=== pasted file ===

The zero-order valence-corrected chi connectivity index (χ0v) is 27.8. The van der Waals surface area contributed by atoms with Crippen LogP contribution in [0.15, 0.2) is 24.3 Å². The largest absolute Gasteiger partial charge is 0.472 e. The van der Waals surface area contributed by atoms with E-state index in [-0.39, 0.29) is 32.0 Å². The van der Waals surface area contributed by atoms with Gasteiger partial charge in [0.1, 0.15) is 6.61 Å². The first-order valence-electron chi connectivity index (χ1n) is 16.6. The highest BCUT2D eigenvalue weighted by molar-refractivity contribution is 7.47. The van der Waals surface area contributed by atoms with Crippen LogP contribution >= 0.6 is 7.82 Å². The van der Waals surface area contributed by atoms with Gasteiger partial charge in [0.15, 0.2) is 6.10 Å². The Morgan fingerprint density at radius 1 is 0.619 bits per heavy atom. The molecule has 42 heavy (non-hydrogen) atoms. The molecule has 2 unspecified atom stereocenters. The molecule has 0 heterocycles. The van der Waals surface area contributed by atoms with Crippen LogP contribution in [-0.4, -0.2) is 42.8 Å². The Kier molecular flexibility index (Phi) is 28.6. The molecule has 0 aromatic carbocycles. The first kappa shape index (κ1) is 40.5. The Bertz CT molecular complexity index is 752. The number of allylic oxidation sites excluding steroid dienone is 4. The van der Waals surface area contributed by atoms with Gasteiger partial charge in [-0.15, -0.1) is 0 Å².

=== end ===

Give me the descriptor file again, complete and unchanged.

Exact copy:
The zero-order valence-corrected chi connectivity index (χ0v) is 27.8. The van der Waals surface area contributed by atoms with Crippen LogP contribution in [0.15, 0.2) is 24.3 Å². The largest absolute Gasteiger partial charge is 0.472 e. The van der Waals surface area contributed by atoms with E-state index in [-0.39, 0.29) is 32.0 Å². The van der Waals surface area contributed by atoms with Gasteiger partial charge in [0.1, 0.15) is 6.61 Å². The first-order valence-electron chi connectivity index (χ1n) is 16.6. The highest BCUT2D eigenvalue weighted by molar-refractivity contribution is 7.47. The van der Waals surface area contributed by atoms with Crippen LogP contribution >= 0.6 is 7.82 Å². The van der Waals surface area contributed by atoms with Gasteiger partial charge in [0.15, 0.2) is 6.10 Å². The Morgan fingerprint density at radius 1 is 0.619 bits per heavy atom. The molecule has 42 heavy (non-hydrogen) atoms. The molecule has 2 unspecified atom stereocenters. The molecule has 0 heterocycles. The van der Waals surface area contributed by atoms with Crippen LogP contribution in [-0.4, -0.2) is 42.8 Å². The Kier molecular flexibility index (Phi) is 28.6. The molecule has 0 aromatic carbocycles. The first kappa shape index (κ1) is 40.5. The Bertz CT molecular complexity index is 752. The number of allylic oxidation sites excluding steroid dienone is 4. The van der Waals surface area contributed by atoms with Gasteiger partial charge in [-0.15, -0.1) is 0 Å².